I think I can safely say that this is the first year in, perhaps my entire life, that I’ve looked forward to, and then celebrated, setting my clocks an hour ahead. This is most likely due to the fact that, in North Carolina anyway, the average temperature for the past eight weeks has been around 61 degrees. In anticipation of high nineties, mosquitoes, and likely a drought, come July, I have been trying to make the most of our outdoor time while it is ripe.
Unfortunately, I am not currently a morning person.
Combine the weather with a few other timely circumstances and what I’ve discovered is the 5-step recipe to preparation for, and a quick recovery from Springing Forward. I will share the following, which is probably advice I should have shared a few months ago. Always next year…
- Spend the entire winter sleeping until at least ten minutes after your children are awake. No matter what schedule my children are on, the encroaching longer days means there are at least two weeks where the sun is up an entire hour earlier than normal. Despite the white noise machines and black out shades, somehow both of their little pre-pubescent bodies are acutely solar-equipped. After a glorious winter of nightly hibernating until at least 8 o’clock every morning, I have been cursed by the sun to sudden and unrelenting 6:45am wake-up calls. On the day where 6:45 magically becomes 7:45, I actually tricked myself into believing the children were sleeping in again.
- Contract a stomach virus within 48 hours of the global sixty minute shift. Sleep all day, except for three twenty minute breaks to shuffle around the house looking for some couch or bed that has not yet been sweated out or drooled in. Do not eat anything for at least 24 hours. It will not matter what time those first few rays of headache free sunlight start to pour in. Operate according to hunger and thirst, rather than the clock.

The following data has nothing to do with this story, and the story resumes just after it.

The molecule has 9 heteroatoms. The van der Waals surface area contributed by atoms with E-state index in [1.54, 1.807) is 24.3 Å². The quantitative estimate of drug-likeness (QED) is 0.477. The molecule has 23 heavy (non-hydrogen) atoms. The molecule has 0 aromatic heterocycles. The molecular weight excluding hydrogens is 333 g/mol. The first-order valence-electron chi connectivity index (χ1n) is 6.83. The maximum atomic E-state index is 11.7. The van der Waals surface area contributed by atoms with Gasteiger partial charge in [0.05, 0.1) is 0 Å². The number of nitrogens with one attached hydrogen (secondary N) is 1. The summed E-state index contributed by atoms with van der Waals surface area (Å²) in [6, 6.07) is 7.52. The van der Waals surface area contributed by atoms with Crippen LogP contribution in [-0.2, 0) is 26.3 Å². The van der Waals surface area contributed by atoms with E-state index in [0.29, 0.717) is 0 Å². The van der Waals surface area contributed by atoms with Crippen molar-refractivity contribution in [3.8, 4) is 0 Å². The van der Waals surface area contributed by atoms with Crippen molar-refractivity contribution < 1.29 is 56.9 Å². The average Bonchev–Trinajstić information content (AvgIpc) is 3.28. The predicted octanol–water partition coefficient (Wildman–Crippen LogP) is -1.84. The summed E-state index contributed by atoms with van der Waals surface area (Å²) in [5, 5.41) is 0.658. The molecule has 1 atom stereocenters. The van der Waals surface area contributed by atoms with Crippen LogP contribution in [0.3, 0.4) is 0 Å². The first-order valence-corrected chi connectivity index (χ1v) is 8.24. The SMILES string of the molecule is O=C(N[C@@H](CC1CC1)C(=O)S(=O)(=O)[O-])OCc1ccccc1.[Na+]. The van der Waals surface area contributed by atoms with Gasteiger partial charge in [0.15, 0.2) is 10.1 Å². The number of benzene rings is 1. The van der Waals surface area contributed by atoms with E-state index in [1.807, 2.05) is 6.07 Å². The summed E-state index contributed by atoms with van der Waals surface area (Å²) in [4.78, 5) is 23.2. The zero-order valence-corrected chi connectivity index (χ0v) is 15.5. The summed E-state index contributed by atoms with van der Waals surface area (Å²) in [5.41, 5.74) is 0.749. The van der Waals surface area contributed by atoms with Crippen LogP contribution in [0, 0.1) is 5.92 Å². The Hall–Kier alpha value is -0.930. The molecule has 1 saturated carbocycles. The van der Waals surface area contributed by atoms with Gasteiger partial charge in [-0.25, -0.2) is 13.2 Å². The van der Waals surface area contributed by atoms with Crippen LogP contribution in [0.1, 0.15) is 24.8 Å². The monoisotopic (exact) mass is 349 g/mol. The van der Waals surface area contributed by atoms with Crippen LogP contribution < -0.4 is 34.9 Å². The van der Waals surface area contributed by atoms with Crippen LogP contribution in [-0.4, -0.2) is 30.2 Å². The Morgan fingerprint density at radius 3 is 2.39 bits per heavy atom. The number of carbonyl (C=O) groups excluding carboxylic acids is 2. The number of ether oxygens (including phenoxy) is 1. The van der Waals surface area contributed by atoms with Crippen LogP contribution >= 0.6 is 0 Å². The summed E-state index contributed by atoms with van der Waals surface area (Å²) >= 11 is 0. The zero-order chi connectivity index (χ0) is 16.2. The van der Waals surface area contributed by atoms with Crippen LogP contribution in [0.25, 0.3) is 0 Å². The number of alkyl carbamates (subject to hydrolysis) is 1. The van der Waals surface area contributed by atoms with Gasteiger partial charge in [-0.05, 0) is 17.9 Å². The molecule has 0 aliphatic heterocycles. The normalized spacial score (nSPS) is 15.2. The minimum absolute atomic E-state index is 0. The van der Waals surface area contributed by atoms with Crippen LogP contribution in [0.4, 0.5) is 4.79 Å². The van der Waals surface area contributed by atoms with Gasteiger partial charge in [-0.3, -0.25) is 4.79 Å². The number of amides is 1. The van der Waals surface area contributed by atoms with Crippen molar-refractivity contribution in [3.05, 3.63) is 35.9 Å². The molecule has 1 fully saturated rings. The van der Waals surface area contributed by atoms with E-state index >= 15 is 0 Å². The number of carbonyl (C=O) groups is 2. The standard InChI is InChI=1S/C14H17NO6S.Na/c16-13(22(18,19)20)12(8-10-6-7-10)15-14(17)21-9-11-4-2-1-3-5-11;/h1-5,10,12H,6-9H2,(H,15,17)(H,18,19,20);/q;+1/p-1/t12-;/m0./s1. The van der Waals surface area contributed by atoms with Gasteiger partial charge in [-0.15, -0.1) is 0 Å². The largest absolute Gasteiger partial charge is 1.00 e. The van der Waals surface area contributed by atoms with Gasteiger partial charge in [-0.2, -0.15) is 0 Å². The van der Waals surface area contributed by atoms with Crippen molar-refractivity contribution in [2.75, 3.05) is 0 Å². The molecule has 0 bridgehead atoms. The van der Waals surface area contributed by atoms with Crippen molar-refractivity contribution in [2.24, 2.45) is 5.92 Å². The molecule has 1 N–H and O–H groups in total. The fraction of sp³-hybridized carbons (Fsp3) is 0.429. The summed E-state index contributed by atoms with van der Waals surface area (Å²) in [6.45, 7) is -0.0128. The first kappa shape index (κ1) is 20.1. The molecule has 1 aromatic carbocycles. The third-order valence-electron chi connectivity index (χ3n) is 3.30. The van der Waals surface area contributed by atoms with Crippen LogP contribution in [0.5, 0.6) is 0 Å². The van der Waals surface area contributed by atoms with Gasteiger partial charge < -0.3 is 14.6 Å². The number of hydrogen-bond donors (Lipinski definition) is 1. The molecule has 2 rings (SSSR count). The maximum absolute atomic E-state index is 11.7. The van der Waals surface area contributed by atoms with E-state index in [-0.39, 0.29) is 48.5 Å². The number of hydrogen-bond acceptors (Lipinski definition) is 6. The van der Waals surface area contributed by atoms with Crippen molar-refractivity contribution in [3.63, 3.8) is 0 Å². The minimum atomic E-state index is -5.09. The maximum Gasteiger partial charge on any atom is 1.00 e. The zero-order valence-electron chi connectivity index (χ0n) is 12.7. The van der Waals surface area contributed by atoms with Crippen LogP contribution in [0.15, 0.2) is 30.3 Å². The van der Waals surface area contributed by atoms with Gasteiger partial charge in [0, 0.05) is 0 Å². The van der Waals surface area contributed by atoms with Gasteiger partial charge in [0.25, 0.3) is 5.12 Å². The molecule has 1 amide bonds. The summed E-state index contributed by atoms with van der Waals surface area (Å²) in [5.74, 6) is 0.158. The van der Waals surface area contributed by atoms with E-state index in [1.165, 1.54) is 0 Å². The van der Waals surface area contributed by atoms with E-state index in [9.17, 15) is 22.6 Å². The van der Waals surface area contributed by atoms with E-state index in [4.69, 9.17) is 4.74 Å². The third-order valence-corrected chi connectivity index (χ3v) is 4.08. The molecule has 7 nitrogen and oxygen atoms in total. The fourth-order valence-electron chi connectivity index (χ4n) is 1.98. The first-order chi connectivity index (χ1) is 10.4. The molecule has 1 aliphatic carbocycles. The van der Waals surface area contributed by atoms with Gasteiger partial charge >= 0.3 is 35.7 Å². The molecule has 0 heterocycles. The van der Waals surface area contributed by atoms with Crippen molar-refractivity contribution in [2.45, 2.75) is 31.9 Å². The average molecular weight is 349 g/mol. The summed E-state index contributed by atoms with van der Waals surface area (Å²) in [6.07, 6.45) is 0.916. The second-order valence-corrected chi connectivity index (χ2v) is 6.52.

- Take up a new outdoor activity with people you actually enjoy, who also have full-time jobs. After spending a couple weeks or months communicating only with children (or co-workers who act like children) make plans for a new social hobby that includes cool people and time spent outside. When the only time of day for getting together to ride bikes or go for a run is after 5pm, that extra hour of daylight suddenly feels like a gift. (I guess if you weren’t the active type, you could substitute a drinking club on a rooftop bar for this one. As long as the activity must take place outside and is comprised of cool people only, it doesn’t really matter what it is.)
- Make a commitment to something early on the Sunday morning after the switch, but be sure to schedule it early enough that you don’t realize which Sunday you committed to until it is too late. Perhaps this is serving soup downtown, or walking in an early morning 5K. Maybe this is coffee duty at church. Again, it doesn’t really matter, as long as it is something you can’t wriggle out of at 10pm the Saturday before.
- Re-embrace the mid-day nap. This is one I obviously didn’t need to implement in my day, and let me tell you, the habit has come in nicely for overcoming the 2pm Spring Forward slump. No guilt here for spending my Selection Sunday passed out on the couch while birds chirped in the 65 degree Eden that was my backyard. Why? Because, I take a nap at least three days a week. It is something I have unconsciously blocked out time for in my life so that my mind can also rest while my body does. It turns out, guilt and anxiety are two of the most common factors affecting poor sleep, so the sooner you can train yourself to let go of one or both, the sooner you can start feeling better about listening to your body, something Oprah and your hot yoga instructor have been preaching for years.